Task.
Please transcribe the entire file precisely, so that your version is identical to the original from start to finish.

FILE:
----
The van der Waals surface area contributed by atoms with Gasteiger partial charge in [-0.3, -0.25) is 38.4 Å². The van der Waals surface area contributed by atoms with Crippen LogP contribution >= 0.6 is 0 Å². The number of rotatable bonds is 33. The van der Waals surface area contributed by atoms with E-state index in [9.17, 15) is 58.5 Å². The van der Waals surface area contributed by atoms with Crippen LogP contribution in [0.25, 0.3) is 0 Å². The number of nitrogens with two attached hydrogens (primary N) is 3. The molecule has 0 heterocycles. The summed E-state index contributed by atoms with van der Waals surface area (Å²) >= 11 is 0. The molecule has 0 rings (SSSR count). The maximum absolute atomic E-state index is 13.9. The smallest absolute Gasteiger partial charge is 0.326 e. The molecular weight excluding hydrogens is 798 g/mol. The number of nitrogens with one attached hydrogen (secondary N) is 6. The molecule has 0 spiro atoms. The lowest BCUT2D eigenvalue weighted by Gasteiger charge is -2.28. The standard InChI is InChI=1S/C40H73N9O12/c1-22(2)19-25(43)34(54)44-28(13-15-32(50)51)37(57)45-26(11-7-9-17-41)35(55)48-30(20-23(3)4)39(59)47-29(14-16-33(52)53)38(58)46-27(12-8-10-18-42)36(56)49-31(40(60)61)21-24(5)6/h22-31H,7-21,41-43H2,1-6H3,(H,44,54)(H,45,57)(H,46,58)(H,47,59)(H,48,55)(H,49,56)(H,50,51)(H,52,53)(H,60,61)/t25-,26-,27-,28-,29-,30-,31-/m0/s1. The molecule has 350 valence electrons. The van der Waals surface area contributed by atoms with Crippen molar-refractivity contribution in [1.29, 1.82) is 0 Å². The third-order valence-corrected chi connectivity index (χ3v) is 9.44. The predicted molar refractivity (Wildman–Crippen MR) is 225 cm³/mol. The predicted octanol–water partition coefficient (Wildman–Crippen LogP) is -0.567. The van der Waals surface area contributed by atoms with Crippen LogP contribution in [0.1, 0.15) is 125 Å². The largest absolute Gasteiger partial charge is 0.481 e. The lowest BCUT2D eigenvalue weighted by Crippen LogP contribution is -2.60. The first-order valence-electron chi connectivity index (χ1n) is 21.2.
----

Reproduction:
The van der Waals surface area contributed by atoms with Gasteiger partial charge in [-0.3, -0.25) is 38.4 Å². The van der Waals surface area contributed by atoms with Crippen LogP contribution >= 0.6 is 0 Å². The number of rotatable bonds is 33. The van der Waals surface area contributed by atoms with E-state index in [9.17, 15) is 58.5 Å². The van der Waals surface area contributed by atoms with Crippen LogP contribution in [0.25, 0.3) is 0 Å². The number of nitrogens with two attached hydrogens (primary N) is 3. The molecule has 0 heterocycles. The summed E-state index contributed by atoms with van der Waals surface area (Å²) >= 11 is 0. The molecule has 0 rings (SSSR count). The maximum absolute atomic E-state index is 13.9. The smallest absolute Gasteiger partial charge is 0.326 e. The molecular weight excluding hydrogens is 798 g/mol. The number of nitrogens with one attached hydrogen (secondary N) is 6. The molecule has 0 spiro atoms. The lowest BCUT2D eigenvalue weighted by Gasteiger charge is -2.28. The standard InChI is InChI=1S/C40H73N9O12/c1-22(2)19-25(43)34(54)44-28(13-15-32(50)51)37(57)45-26(11-7-9-17-41)35(55)48-30(20-23(3)4)39(59)47-29(14-16-33(52)53)38(58)46-27(12-8-10-18-42)36(56)49-31(40(60)61)21-24(5)6/h22-31H,7-21,41-43H2,1-6H3,(H,44,54)(H,45,57)(H,46,58)(H,47,59)(H,48,55)(H,49,56)(H,50,51)(H,52,53)(H,60,61)/t25-,26-,27-,28-,29-,30-,31-/m0/s1. The molecule has 350 valence electrons. The van der Waals surface area contributed by atoms with Crippen molar-refractivity contribution in [1.29, 1.82) is 0 Å². The third-order valence-corrected chi connectivity index (χ3v) is 9.44. The predicted molar refractivity (Wildman–Crippen MR) is 225 cm³/mol. The predicted octanol–water partition coefficient (Wildman–Crippen LogP) is -0.567. The van der Waals surface area contributed by atoms with Crippen LogP contribution in [0.1, 0.15) is 125 Å². The largest absolute Gasteiger partial charge is 0.481 e. The lowest BCUT2D eigenvalue weighted by Crippen LogP contribution is -2.60. The first-order valence-electron chi connectivity index (χ1n) is 21.2.